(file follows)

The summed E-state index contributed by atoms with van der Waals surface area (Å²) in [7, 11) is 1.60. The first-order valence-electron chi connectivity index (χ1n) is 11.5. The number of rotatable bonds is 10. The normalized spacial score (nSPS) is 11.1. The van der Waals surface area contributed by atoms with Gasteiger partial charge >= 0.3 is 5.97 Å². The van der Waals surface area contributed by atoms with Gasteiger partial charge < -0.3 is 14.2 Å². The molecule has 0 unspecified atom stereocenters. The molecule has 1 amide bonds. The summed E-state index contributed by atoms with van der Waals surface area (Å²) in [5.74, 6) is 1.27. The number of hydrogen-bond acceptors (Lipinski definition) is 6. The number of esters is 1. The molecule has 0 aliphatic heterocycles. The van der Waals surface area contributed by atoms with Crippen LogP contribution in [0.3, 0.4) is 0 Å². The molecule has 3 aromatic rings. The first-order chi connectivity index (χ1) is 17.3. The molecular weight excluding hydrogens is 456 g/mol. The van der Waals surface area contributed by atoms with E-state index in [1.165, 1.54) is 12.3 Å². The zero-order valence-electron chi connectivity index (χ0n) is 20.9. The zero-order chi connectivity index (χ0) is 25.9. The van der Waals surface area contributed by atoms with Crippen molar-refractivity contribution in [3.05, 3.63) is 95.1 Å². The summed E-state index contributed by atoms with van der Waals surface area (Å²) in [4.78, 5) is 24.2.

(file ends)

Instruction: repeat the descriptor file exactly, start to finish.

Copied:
The summed E-state index contributed by atoms with van der Waals surface area (Å²) in [7, 11) is 1.60. The first-order valence-electron chi connectivity index (χ1n) is 11.5. The number of rotatable bonds is 10. The normalized spacial score (nSPS) is 11.1. The van der Waals surface area contributed by atoms with Gasteiger partial charge >= 0.3 is 5.97 Å². The van der Waals surface area contributed by atoms with Gasteiger partial charge < -0.3 is 14.2 Å². The molecule has 0 unspecified atom stereocenters. The molecule has 1 amide bonds. The summed E-state index contributed by atoms with van der Waals surface area (Å²) in [5.74, 6) is 1.27. The number of hydrogen-bond acceptors (Lipinski definition) is 6. The number of esters is 1. The molecule has 0 aliphatic heterocycles. The van der Waals surface area contributed by atoms with Crippen LogP contribution in [0.3, 0.4) is 0 Å². The molecule has 3 aromatic rings. The first-order chi connectivity index (χ1) is 17.3. The molecular weight excluding hydrogens is 456 g/mol. The van der Waals surface area contributed by atoms with E-state index in [1.165, 1.54) is 12.3 Å². The zero-order valence-electron chi connectivity index (χ0n) is 20.9. The zero-order chi connectivity index (χ0) is 25.9. The van der Waals surface area contributed by atoms with Crippen molar-refractivity contribution in [3.05, 3.63) is 95.1 Å². The summed E-state index contributed by atoms with van der Waals surface area (Å²) in [4.78, 5) is 24.2.